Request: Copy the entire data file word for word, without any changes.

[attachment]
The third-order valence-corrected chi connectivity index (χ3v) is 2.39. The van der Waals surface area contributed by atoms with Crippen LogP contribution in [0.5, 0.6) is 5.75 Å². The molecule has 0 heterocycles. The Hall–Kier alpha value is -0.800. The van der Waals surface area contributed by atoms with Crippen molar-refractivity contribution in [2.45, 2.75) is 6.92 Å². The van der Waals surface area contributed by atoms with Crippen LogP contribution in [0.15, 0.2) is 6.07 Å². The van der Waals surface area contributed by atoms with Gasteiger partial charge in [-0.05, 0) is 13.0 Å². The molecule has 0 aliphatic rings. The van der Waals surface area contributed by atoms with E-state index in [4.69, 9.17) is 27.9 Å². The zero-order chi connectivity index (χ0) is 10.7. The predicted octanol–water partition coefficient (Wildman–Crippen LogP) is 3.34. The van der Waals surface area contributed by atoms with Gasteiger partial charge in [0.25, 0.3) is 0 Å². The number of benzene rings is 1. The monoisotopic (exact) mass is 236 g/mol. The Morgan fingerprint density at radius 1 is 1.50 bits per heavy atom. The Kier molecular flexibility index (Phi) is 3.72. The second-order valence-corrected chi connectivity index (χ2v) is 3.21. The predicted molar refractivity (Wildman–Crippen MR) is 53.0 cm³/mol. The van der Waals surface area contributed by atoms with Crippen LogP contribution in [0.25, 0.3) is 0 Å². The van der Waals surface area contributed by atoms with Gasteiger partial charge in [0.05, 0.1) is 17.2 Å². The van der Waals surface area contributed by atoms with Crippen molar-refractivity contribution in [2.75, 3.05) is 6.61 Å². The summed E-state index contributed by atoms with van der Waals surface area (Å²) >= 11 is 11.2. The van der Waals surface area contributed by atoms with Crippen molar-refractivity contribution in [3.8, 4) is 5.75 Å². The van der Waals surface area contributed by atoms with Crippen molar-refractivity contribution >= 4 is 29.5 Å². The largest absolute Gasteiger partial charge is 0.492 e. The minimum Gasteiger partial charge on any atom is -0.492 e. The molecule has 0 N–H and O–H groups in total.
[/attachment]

The third-order valence-corrected chi connectivity index (χ3v) is 2.39. The van der Waals surface area contributed by atoms with Crippen LogP contribution in [0.5, 0.6) is 5.75 Å². The molecule has 0 heterocycles. The Hall–Kier alpha value is -0.800. The van der Waals surface area contributed by atoms with Crippen molar-refractivity contribution in [2.45, 2.75) is 6.92 Å². The van der Waals surface area contributed by atoms with Crippen LogP contribution in [0.15, 0.2) is 6.07 Å². The van der Waals surface area contributed by atoms with Gasteiger partial charge in [-0.05, 0) is 13.0 Å². The molecule has 0 aliphatic rings. The van der Waals surface area contributed by atoms with E-state index in [4.69, 9.17) is 27.9 Å². The zero-order chi connectivity index (χ0) is 10.7. The predicted octanol–water partition coefficient (Wildman–Crippen LogP) is 3.34. The van der Waals surface area contributed by atoms with Gasteiger partial charge in [0.25, 0.3) is 0 Å². The number of benzene rings is 1. The monoisotopic (exact) mass is 236 g/mol. The Morgan fingerprint density at radius 1 is 1.50 bits per heavy atom. The Kier molecular flexibility index (Phi) is 3.72. The second-order valence-corrected chi connectivity index (χ2v) is 3.21. The predicted molar refractivity (Wildman–Crippen MR) is 53.0 cm³/mol. The van der Waals surface area contributed by atoms with Crippen LogP contribution in [0.25, 0.3) is 0 Å². The van der Waals surface area contributed by atoms with Gasteiger partial charge in [0.05, 0.1) is 17.2 Å². The van der Waals surface area contributed by atoms with Crippen molar-refractivity contribution in [2.75, 3.05) is 6.61 Å². The summed E-state index contributed by atoms with van der Waals surface area (Å²) >= 11 is 11.2. The van der Waals surface area contributed by atoms with Crippen molar-refractivity contribution in [3.8, 4) is 5.75 Å². The van der Waals surface area contributed by atoms with Crippen molar-refractivity contribution >= 4 is 29.5 Å². The largest absolute Gasteiger partial charge is 0.492 e. The minimum Gasteiger partial charge on any atom is -0.492 e. The molecule has 0 N–H and O–H groups in total.